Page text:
I know what I will be spending my nights doing. The sooner it is indexed it is likely the sooner we will have access!
I do wonder why this has not been announced by Library and Archives Canada to encourage people to get involved?
A recent trip to Quebec City and I was once again walking paths, cemeteries and the roads of my ancestors.
St. Matthew’s Church, 2018
I was able to find out the hours of St. Matthew’s Church which has been converted into a library and made a point of visiting. I had read that the original baptismal font was there and I wanted to see it. Many of my family members had been baptized at the church including my grandmother Beatrice Jordan in 1901 and two of her siblings.
The interior of the church was breathtaking, the walls honouring those that have passed away.
Memorial to the 3 sons of Edwin & Mary Pope
Memorial to the WWI war dead
Memorial to JH Ogilvy & Jesse wife of Charles Percy Dean
And the baptismal font!
the baptismal font in St. Matthew’s Church
Other photos of the interior
I also learned that St. Matthew’s Cemetery has a walking tour Podcast which can listen to at home or when touring the cemetery in person. Along with the podcast, the history of the church can be found on the Ville de Quebec website.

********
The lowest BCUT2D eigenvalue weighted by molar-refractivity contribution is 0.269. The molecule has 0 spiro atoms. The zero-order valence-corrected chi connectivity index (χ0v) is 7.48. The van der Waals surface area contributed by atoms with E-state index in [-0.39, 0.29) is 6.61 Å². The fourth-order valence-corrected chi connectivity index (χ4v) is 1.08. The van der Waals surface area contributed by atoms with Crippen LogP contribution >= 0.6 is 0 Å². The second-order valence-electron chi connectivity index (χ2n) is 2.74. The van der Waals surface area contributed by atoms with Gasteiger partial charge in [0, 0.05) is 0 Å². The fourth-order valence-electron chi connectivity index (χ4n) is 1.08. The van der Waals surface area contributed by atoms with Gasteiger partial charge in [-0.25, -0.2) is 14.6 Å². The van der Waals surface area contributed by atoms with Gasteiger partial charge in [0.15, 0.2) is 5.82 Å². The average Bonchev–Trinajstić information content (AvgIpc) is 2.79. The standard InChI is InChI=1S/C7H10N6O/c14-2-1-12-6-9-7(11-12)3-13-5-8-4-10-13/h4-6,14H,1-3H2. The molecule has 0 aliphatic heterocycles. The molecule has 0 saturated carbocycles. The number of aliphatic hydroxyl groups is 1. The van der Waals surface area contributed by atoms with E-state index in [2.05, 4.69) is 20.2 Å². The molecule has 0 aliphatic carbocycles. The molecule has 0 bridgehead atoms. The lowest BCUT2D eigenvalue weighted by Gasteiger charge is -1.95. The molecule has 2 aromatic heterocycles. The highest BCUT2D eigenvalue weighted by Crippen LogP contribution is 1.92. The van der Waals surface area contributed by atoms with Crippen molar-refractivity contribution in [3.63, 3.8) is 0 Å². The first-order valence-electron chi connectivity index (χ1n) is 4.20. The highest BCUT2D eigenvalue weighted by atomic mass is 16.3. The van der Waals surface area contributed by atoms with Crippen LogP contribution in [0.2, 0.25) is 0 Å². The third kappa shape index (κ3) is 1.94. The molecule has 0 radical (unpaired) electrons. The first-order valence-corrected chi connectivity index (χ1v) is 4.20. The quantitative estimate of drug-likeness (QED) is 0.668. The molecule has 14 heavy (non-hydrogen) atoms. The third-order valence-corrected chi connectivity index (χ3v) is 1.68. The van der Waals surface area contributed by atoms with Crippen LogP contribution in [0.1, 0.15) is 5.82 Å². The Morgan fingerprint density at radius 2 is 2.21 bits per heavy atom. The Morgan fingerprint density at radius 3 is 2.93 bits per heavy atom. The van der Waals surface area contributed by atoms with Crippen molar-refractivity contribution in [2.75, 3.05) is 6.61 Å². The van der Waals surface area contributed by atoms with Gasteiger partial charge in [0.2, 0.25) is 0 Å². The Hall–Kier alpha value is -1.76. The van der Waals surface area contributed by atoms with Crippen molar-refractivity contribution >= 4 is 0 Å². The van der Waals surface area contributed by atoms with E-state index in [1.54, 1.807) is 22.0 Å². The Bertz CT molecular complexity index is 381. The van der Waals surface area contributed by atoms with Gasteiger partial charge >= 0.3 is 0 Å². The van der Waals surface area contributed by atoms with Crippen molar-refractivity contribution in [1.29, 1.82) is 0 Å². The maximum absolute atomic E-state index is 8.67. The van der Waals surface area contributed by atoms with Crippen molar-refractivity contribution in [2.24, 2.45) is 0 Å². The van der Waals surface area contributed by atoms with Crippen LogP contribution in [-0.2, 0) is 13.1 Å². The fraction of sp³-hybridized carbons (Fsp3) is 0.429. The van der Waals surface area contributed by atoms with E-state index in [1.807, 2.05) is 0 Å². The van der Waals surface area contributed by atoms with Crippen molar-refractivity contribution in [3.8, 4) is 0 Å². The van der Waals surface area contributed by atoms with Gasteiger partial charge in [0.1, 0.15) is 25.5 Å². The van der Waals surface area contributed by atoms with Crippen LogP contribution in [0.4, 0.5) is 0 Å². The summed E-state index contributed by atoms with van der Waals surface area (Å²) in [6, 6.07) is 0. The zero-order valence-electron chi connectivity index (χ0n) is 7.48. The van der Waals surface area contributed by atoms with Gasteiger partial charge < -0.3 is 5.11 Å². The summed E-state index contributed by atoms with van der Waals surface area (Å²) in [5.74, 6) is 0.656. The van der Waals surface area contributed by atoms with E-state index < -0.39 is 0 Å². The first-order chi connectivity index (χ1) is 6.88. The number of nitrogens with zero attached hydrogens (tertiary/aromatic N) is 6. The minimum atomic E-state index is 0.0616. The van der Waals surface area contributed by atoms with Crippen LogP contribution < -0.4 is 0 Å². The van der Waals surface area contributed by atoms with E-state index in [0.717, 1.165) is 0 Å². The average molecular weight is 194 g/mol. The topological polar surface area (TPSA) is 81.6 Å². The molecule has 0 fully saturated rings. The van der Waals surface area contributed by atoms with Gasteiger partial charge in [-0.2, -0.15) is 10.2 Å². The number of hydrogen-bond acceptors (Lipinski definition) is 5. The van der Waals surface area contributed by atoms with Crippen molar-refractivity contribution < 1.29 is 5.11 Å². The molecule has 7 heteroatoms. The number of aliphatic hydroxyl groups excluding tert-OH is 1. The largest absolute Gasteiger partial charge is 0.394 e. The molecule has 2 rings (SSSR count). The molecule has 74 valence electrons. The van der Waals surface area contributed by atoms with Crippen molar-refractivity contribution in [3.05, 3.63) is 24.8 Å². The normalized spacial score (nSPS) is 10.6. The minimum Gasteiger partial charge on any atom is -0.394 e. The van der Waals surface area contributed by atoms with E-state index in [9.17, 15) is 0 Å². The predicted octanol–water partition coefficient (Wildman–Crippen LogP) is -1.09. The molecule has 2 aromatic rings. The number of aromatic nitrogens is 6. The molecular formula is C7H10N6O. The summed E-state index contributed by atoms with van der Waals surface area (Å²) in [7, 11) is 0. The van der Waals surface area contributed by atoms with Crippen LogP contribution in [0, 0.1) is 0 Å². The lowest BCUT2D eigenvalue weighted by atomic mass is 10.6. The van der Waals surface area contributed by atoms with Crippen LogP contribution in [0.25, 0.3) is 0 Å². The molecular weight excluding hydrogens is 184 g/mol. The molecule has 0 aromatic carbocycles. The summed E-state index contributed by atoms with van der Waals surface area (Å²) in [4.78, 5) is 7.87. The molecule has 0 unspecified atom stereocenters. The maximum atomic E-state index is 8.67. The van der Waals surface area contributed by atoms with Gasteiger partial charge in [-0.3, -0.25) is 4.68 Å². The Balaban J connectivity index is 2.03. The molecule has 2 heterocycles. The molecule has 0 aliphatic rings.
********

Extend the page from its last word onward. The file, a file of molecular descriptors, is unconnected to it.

I have written two previous blog posts about the release of the 1926 Canadian census that covers the western prairie Provinces.
1926 Census to be Released this Year & 1926 Census When – No One Knows
The information on Library and Archives Canada website about the ’26 census has not changed but we are not completely in the dark as to what is going on.
I am happy to report that someone does know. A comment on my blog indicates that the census has been passed to Family Search and their transcribers are working their magic to get the census in our hands.
Nancy states they are indexing